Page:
September 01, 2014

5:59 AM | Linkage
More Google+ links from the last couple of weeks:An interview with Haida artist Jim Hart (G+):Persi Diaconis discusses mathematics and magic (G+)A still-unsolved question about whether it's possible to compute edit distance in sublinear space and polynomial time (G+)A New York Times story about how scheduling software makes part-time workers' lives harder. Or does it? The MF discussion of the article makes it clear that managers have been doing the same things with lower tech for a long time. […]

August 29, 2014

5:46 AM | Flattening things that aren't already flat
The last of my Graph Drawing preprints is also the first of the papers to see daylight from the workshop last spring in Barbados: "Flat Foldings of Plane Graphs with Prescribed Angles and Edge Lengths" (arXiv:1408.6771, with Zachary Abel, Erik Demaine, Martin Demaine, Anna Lubiw, and Ryuhei Uehara).It's part of what has become a long line of research on trying to understand which shapes can be squashed flat, starting with Maekawa's theorem (every vertex of a flat-folded sheet of paper has to […]

August 28, 2014

12:43 AM | A brief introduction to the logic of graphs
If you're used to writing mathematics, but haven't paid much attention to model theory, you probably think a fully-quantified mathematical sentence is generally either true or false. Fermat's last theorem, for instance, can be written as the following sentence: For all positive integers a, b, c, and n, if n > 2, then an + bn ≠ cn. This sentence is fully quantified: the four variables a, b, c, and n are all covered by the quantifier "for all positive […]

August 27, 2014

5:35 AM | Planarization by vertex deletion
Another of my Graph Drawing papers is online today: "Planar Induced Subgraphs of Sparse Graphs", arXiv:1408.5939, with Cora Borradaile and her student Pingan Zhu. It's about finding large planar subgraphs in arbitrary graphs; in the version of the problem we study, we want the planar subgraph to be an induced subgraph, so the goal is to find as large a subset of vertices as possible with the property that all edges connecting them can be drawn planarly. Equivalently, we want to delete as few […]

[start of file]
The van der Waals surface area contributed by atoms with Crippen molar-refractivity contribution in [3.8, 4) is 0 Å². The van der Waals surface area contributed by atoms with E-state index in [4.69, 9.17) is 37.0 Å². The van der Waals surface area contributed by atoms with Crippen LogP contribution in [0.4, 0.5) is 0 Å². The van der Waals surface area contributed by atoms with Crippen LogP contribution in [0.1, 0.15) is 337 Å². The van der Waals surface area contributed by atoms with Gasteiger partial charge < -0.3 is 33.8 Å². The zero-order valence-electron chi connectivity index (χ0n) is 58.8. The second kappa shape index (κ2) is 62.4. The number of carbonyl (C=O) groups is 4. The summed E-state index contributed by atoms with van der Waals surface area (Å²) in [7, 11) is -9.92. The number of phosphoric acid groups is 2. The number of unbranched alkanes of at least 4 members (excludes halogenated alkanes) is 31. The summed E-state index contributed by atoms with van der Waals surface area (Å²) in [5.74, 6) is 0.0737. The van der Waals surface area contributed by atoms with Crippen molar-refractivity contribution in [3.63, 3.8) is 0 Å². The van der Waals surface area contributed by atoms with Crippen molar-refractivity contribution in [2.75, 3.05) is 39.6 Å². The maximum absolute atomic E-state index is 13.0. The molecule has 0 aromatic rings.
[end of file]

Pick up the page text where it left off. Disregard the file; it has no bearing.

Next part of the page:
August 22, 2014

6:16 AM | Circle packings with small area
The second of my papers for this year's Graph Drawing symposium is now online: "Balanced Circle Packings for Planar Graphs", arXiv:1408.4902, with Jawaherul Alam, Mike Goodrich, Stephen Kobourov, and Sergey Pupyrev. It's about finding circle packings (interior-disjoint circles whose tangencies form a given graph) where the radii are all within a polynomial factor of each other. Or equivalently, if one normalizes the packing to make the smallest circles have unit radius, then the area of the […]

August 19, 2014

12:22 AM | Condorcet, Hugo, and sad puppies
Yesterday, this year's Hugo Award winners were announced; this is an annual fan popularity contest for the best works in science fiction and fantasy (there is a different set of awards voted on by the writers themselves, the Nebulas). I have a few thoughts on the nominees (like, why wasn't Her among them?) but that's not what I'm writing about. Rather, what interests me in this year's contest is the issue of voting systems and their resistance to manipulation.Some background: this year's award […]